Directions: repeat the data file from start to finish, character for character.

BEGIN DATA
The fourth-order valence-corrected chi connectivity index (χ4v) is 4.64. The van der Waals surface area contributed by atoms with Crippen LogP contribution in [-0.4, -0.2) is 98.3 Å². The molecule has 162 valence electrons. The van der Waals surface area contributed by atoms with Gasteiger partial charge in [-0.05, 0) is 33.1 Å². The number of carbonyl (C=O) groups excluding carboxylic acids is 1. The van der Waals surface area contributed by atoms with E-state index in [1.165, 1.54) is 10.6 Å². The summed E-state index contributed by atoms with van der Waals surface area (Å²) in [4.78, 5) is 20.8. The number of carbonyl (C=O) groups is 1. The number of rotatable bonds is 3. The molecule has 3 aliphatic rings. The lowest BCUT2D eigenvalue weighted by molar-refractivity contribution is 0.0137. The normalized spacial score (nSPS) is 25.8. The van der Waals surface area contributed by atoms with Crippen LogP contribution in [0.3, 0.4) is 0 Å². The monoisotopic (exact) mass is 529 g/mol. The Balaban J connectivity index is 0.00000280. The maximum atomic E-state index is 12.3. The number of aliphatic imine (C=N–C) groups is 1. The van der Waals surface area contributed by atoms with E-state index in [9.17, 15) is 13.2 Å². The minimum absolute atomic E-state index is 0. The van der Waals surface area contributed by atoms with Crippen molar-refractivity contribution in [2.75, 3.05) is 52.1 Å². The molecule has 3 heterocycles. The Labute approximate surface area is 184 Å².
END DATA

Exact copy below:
The fourth-order valence-corrected chi connectivity index (χ4v) is 4.64. The van der Waals surface area contributed by atoms with Crippen LogP contribution in [-0.4, -0.2) is 98.3 Å². The molecule has 162 valence electrons. The van der Waals surface area contributed by atoms with Gasteiger partial charge in [-0.05, 0) is 33.1 Å². The number of carbonyl (C=O) groups excluding carboxylic acids is 1. The van der Waals surface area contributed by atoms with E-state index in [1.165, 1.54) is 10.6 Å². The summed E-state index contributed by atoms with van der Waals surface area (Å²) in [4.78, 5) is 20.8. The number of carbonyl (C=O) groups is 1. The number of rotatable bonds is 3. The molecule has 3 aliphatic rings. The lowest BCUT2D eigenvalue weighted by molar-refractivity contribution is 0.0137. The normalized spacial score (nSPS) is 25.8. The van der Waals surface area contributed by atoms with Crippen LogP contribution in [0.3, 0.4) is 0 Å². The monoisotopic (exact) mass is 529 g/mol. The Balaban J connectivity index is 0.00000280. The maximum atomic E-state index is 12.3. The number of aliphatic imine (C=N–C) groups is 1. The van der Waals surface area contributed by atoms with E-state index in [9.17, 15) is 13.2 Å². The minimum absolute atomic E-state index is 0. The van der Waals surface area contributed by atoms with Crippen molar-refractivity contribution in [2.75, 3.05) is 52.1 Å². The molecule has 3 heterocycles. The Labute approximate surface area is 184 Å².